The Unified Gov’t Concept


by Abdul Haleem

Xinhua News

July 21, 2014


KABUL, July 21 (Xinhua) — The agreement brokered by U.S. Secretary of State John Kerry between two Afghan presidential candidates Abdullah Abdullah and Ashraf Ghani Ahmadzai on July 12 has not only broken the election deadlock but also paved the way for formation of national unity government in the ethnically- divided country.

Under the agreement, there is no loser in the elections since the candidate who can secure the majority of the votes in the recounting process would become the country’s president and his opponent to serve as chief executive, which is tantamount to the position of a prime minister.

The reconciliation between the two presidential hopefuls occurred at a critical time when the militancy-plagued and ethnically-divided country was sliding towards its worst political crisis and has raised concerns of returning Afghanistan into 1990s devastating factional fighting and civil strife.

Welcoming the John Kerry-brokered agreement to end the election deadlock, Afghans from all walks of life believe that the country has been rescued from plunging into crisis and chaos.

“I am happy that the election standoff has been broken and I can sit in my shop and continue my business free of any fear,” a shop-keeper, Zabihullah, told Xinhua.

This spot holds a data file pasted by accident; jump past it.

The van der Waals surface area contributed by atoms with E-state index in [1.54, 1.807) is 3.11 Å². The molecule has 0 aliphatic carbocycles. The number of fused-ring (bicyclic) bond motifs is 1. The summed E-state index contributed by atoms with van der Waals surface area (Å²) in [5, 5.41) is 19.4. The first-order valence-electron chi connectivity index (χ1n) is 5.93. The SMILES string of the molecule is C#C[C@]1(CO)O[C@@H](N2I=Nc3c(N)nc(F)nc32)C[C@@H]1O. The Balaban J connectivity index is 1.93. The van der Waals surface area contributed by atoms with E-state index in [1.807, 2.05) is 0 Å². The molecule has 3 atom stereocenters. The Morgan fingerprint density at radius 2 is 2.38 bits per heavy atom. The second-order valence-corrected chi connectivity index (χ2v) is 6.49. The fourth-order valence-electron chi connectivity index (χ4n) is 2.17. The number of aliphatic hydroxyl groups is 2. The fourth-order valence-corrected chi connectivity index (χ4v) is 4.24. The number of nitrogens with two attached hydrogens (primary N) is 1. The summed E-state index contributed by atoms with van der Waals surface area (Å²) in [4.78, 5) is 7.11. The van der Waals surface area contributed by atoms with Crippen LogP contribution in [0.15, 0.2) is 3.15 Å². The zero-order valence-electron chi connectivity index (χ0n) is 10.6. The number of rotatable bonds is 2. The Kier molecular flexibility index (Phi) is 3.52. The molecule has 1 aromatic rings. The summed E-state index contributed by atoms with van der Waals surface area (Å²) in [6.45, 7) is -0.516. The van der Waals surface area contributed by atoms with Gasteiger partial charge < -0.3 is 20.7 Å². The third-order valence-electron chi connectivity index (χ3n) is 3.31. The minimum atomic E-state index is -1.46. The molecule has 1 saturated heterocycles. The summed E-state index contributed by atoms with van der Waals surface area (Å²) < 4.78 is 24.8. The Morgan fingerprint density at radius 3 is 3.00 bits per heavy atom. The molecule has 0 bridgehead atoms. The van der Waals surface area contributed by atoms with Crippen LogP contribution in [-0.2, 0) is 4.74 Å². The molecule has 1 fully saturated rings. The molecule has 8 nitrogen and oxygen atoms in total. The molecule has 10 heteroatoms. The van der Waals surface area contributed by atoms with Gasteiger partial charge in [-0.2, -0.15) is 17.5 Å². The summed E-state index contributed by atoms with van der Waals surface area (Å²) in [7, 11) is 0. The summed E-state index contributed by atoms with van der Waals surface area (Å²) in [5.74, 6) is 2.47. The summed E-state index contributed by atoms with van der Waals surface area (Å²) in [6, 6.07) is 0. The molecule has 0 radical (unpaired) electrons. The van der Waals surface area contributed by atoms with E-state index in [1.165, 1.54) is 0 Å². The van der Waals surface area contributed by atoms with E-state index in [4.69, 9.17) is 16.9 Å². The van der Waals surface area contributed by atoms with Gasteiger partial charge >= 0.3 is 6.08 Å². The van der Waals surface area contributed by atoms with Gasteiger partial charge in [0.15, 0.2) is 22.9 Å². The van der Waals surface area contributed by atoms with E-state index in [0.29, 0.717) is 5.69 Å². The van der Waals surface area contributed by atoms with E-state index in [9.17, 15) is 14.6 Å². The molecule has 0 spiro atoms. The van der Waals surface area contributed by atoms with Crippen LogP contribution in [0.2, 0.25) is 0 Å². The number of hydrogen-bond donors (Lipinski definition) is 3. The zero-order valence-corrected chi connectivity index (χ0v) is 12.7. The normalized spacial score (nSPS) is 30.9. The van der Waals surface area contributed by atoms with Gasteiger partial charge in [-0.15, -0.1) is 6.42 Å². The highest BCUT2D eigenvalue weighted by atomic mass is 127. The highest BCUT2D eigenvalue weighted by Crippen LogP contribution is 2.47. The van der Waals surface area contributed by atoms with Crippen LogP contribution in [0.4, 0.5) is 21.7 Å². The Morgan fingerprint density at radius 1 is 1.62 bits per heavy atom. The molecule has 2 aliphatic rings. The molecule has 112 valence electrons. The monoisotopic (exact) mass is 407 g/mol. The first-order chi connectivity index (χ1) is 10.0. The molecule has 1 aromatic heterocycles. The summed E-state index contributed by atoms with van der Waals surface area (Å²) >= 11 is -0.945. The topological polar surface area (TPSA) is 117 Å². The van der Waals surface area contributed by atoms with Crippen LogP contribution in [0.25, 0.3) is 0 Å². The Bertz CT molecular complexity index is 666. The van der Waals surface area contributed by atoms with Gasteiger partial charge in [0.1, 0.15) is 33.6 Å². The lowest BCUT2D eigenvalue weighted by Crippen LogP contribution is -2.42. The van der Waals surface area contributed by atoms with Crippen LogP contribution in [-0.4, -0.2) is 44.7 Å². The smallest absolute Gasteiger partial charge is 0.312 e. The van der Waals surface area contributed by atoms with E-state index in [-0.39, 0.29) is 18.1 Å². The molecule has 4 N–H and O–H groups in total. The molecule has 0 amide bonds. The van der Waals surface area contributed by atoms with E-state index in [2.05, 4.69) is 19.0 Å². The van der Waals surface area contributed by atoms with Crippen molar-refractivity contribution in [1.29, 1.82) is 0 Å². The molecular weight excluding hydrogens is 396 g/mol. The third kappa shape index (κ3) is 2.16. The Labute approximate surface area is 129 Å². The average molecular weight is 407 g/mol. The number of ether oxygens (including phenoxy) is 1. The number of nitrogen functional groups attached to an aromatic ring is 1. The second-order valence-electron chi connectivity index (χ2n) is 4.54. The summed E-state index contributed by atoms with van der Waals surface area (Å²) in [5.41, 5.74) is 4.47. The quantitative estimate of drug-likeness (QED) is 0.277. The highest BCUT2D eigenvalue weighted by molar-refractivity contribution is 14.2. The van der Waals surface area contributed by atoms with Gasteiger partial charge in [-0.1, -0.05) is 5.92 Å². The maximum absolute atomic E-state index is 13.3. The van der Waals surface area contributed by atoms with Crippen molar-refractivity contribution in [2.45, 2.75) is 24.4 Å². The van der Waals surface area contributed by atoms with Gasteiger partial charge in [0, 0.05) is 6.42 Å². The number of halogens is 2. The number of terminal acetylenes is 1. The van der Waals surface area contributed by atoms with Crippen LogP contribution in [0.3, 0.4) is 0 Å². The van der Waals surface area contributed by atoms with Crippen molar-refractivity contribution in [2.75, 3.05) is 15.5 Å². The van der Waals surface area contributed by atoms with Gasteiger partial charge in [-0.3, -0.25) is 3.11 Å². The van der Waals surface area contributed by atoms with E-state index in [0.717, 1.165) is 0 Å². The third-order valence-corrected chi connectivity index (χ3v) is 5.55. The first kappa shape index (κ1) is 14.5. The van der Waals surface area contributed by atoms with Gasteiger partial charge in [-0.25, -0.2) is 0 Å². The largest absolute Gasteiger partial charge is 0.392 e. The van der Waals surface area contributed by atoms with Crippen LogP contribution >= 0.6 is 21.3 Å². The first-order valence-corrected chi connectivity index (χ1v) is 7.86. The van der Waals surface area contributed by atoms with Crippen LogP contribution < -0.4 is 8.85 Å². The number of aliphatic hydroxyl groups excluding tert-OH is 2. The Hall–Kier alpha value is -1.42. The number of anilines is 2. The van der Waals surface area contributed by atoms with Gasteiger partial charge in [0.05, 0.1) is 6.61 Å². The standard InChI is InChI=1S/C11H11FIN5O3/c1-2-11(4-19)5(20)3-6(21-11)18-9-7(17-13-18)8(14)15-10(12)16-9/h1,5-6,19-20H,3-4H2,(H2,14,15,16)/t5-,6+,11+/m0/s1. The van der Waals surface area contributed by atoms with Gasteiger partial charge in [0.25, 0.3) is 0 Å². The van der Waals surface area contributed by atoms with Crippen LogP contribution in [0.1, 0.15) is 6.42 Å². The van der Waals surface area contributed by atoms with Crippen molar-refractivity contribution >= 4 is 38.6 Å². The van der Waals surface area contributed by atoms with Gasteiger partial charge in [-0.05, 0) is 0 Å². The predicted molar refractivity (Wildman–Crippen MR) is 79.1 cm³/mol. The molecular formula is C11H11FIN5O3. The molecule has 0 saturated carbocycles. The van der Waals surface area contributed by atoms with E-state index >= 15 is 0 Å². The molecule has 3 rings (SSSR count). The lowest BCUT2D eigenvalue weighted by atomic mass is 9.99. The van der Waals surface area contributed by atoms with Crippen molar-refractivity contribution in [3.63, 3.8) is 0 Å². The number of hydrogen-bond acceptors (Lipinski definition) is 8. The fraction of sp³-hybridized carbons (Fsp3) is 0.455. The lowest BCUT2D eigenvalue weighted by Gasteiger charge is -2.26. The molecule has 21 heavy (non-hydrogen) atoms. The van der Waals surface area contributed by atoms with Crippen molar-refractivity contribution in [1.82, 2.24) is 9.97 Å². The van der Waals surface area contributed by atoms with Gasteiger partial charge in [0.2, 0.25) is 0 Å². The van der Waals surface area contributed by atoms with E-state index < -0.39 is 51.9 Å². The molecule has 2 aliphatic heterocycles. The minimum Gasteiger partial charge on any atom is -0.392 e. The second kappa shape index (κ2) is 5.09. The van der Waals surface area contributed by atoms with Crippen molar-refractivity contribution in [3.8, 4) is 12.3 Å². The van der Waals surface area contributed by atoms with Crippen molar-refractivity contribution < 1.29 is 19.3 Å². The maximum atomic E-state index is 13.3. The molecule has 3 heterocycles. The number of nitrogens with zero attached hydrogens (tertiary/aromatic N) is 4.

The prolonged election process and election impasse had caused concerns among the war-weary Afghans and slowed down business activities.

With the election stalemate, there were reports that capital flight from the war-torn country has reportedly begun and the wealthy Afghans have started to siphon their resources to safe places in the Middle East, particularly Dubai.

Since reaching the agreement, both presidential candidates Abdullah and Ghani Ahmadzai have visited each other’s houses and discussed the modalities of the national unity government.

Abdullah, who claimed victory in the April 5 presidential elections and June 14 runoff, had threatened to form a parallel government if his demands for recounting votes and ensuring transparency are not met.

He, however, has since softened his stand and welcomed the Kerry-brokered agreement. Last week, he said that “a united, democratic government will be structured after auditing 100 percent of the votes.”

The auditing of 100 percent of the votes that began on July 17 will be completed within three to four weeks.

All Afghans including those in government and ordinary people, such as roadside vendors, have shown support to the Kerry-brokered agreement between the two candidates on formation of national unity government, believing that the roadmap can lead to a viable peace in Afghanistan.

The national unity government, according to Afghan observers, should represent all Afghans irrespective of their ethnic, cultural or religious background.

Although the post of chief executive is not in the constitution, observers believe it will be formally changed into post of prime minister within two or three years by amending the constitution.

Since Afghanistan’s international friends and neighboring states including U.S. and China have been supporting ways and means that could lead to durable peace in Afghanistan, the formation of national unity government, endorsed by major parties, would enable Afghans to finally unite and embrace lasting peace.




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